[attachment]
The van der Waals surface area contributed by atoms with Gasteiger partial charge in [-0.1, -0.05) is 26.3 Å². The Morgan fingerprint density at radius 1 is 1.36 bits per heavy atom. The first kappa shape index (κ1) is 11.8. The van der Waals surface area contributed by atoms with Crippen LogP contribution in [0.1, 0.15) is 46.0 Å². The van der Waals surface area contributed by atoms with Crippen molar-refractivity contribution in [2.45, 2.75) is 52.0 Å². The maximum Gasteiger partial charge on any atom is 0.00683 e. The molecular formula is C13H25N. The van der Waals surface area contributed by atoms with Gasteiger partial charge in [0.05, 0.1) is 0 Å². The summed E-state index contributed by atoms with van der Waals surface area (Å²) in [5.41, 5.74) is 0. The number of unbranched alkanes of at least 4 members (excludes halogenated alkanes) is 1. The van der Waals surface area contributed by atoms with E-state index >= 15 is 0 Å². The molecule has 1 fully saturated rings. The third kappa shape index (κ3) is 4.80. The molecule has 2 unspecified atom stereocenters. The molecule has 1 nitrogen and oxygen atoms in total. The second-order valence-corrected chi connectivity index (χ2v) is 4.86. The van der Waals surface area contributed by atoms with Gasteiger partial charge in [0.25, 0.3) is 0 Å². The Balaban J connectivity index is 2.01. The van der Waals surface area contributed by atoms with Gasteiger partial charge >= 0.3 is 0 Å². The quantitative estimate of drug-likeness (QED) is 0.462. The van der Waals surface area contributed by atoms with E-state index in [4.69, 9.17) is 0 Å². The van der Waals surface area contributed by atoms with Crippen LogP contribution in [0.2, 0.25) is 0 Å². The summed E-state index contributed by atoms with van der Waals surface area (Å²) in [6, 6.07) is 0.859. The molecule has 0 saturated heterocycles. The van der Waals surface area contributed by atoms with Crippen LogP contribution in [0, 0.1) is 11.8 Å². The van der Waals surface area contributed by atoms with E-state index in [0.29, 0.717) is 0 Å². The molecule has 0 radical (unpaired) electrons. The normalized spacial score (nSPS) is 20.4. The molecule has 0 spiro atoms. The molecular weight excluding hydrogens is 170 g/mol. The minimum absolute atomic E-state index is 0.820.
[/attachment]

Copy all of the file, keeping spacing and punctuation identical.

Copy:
The van der Waals surface area contributed by atoms with Gasteiger partial charge in [-0.1, -0.05) is 26.3 Å². The Morgan fingerprint density at radius 1 is 1.36 bits per heavy atom. The first kappa shape index (κ1) is 11.8. The van der Waals surface area contributed by atoms with Crippen LogP contribution in [0.1, 0.15) is 46.0 Å². The van der Waals surface area contributed by atoms with Crippen molar-refractivity contribution in [2.45, 2.75) is 52.0 Å². The maximum Gasteiger partial charge on any atom is 0.00683 e. The molecular formula is C13H25N. The van der Waals surface area contributed by atoms with Gasteiger partial charge in [0.05, 0.1) is 0 Å². The summed E-state index contributed by atoms with van der Waals surface area (Å²) in [5.41, 5.74) is 0. The number of unbranched alkanes of at least 4 members (excludes halogenated alkanes) is 1. The van der Waals surface area contributed by atoms with E-state index >= 15 is 0 Å². The molecule has 1 fully saturated rings. The third kappa shape index (κ3) is 4.80. The molecule has 2 unspecified atom stereocenters. The molecule has 1 nitrogen and oxygen atoms in total. The second-order valence-corrected chi connectivity index (χ2v) is 4.86. The van der Waals surface area contributed by atoms with Gasteiger partial charge in [0.25, 0.3) is 0 Å². The Balaban J connectivity index is 2.01. The van der Waals surface area contributed by atoms with Gasteiger partial charge >= 0.3 is 0 Å². The quantitative estimate of drug-likeness (QED) is 0.462. The van der Waals surface area contributed by atoms with E-state index in [4.69, 9.17) is 0 Å². The van der Waals surface area contributed by atoms with Crippen LogP contribution in [0.2, 0.25) is 0 Å². The summed E-state index contributed by atoms with van der Waals surface area (Å²) in [6, 6.07) is 0.859. The molecule has 0 saturated heterocycles. The van der Waals surface area contributed by atoms with Crippen LogP contribution in [0, 0.1) is 11.8 Å². The van der Waals surface area contributed by atoms with E-state index in [0.29, 0.717) is 0 Å². The molecule has 0 radical (unpaired) electrons. The normalized spacial score (nSPS) is 20.4. The molecule has 0 spiro atoms. The molecular weight excluding hydrogens is 170 g/mol. The minimum absolute atomic E-state index is 0.820.